Many rapidly rising businesses specialize in digital media, attracting talent from other places like the West Coast and New York. 37-year-old Kenneth Purcell, founder of Iseatz, moved his entertainment and travel business from New York to NOLA in 2009 and has since grown his company from seven people to 25.

One big advantage of starting a business in New Orleans is its affordable housing. Based on median price against median household income, the region’s prices are roughly 50% less than those in New York or San Francisco. This is particularly attractive both to middle-aged couples with children who can afford a spacious suburban home that are far less expensive than their equivalents in Los Angeles, Westchester or Silicon Valley.

It also is attractive to the smaller subset of employees, many of them young, who are drawn to traditional cities. Some New Orleans neighborhoods remind me of pre-1980 Greenwich Village, offering a charming urban environment without either the extortionate price tag or oppressive density.

Immigration, much of it from Mexico, also is contributing to the regional remake. Over the past decade, as both white and black populations dropped, the Asian population grew by 3000 and Hispanics by 33,500, most of them settling in suburban Jefferson Parish.  Once predominately African-American, New Orleans is returning to its more multi-racial past while re-establishing its strong cultural and social ties to Latin America.

Yet despite all positive signs, it may be too early to proclaim, as some boosters do, a “New Orleans miracle.” After all, the city’s population remains over 100,000 below its depressed pre-Katrina levels. There are still over 47,000 vacant housing units in the city, many of the uninhabitable, notes Allison Plyer, who runs the Greater New Orleans Community Data Center. Overall, the recovery remains stronger in the suburbs, many of which suffered less damage from the storm. The share of regional population living in Orleans Parish, where the city of New Orleans is located, has slipped to 29% compared with 37% in 2000. Jefferson Parrish now has more jobs than the city across all income categories.

Plyer believes the priority for the entire region lies in restoring the higher-paid blue-collar and middle-class jobs that for decades have disappeared from the city.  Young tech and media firms can help gentrify parts of a city, but they are not sufficient to provide opportunities to the vast majority of its residents. To do this, Plyer suggests, the region will have to focus more on “export” oriented jobs in industries such as  energy, manufacturing and trade.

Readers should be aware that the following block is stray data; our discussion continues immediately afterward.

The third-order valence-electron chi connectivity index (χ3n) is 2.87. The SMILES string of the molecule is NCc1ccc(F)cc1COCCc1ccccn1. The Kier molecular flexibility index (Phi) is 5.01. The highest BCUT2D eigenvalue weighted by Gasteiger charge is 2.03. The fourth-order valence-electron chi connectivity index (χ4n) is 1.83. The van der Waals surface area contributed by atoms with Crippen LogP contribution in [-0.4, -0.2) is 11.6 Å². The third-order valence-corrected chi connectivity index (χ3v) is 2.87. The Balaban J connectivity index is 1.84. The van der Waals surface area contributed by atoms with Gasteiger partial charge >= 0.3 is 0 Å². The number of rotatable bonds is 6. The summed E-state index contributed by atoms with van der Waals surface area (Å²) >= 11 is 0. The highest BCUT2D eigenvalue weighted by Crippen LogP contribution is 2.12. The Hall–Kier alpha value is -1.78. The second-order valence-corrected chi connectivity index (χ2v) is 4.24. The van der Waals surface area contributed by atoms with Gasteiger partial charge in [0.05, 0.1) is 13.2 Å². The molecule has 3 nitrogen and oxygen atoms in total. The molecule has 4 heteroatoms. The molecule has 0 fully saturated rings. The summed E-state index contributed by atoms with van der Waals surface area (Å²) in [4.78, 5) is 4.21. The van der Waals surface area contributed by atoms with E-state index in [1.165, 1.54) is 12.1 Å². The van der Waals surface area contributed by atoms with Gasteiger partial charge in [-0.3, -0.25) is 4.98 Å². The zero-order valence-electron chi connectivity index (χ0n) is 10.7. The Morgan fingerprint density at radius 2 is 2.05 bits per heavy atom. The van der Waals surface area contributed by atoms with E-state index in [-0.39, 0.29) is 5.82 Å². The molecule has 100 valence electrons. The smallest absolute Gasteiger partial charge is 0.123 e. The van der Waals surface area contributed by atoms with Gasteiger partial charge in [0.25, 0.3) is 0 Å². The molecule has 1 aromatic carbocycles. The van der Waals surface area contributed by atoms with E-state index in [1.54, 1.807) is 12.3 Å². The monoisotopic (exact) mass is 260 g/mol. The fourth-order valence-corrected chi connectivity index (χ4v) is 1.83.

Critically these fields can provide decent salaries for a broad swath of workers.  Right now, Plyer adds, 45% of the workforce earns less than $35,000 a year, one byproduct of the domination of the generally low-paying tourism industry. Jobs connected to shipping pay twice as much on average as tourism; energy three times as much. A new steel plant announced recently by Nucor in suburban St. James Parish could create more than 1200 jobs with average pay of $75,000 annually.

“We’ve allowed Houston and Biloxi to move ahead in a lot of these other industries,” she explains.  ”We have to move ahead in engineering and services and energy to compete with Texas. We can’t be just a tourism economy.”

Ultimately, New Orleans’ long-term recovery may depend on exploiting historic raison d’etre: location. The region  stands astride the primary corridor for the Midwest grain trade and sits in the middle of the Gulf trade routes. It also boasts some of the nation’s richest energy deposits.

Coupled with its enormous cultural appeal, resurgence in the  more traditional economy could spark the most remarkable urban comeback story of the new century. Once the poster child for urban despair, New Orleans may develop a blueprint for turning a devastated region into a role model not only for other American cities but for struggling urban regions around the world.

This piece originally appeared at

Joel Kotkin is executive editor of and is a distinguished presidential fellow in urban futures at Chapman University, and an adjunct fellow of the Legatum Institute in London. He is author of The City: A Global History. His newest book is The Next Hundred Million: America in 2050, released in February, 2010.

Photo by Adam Reeder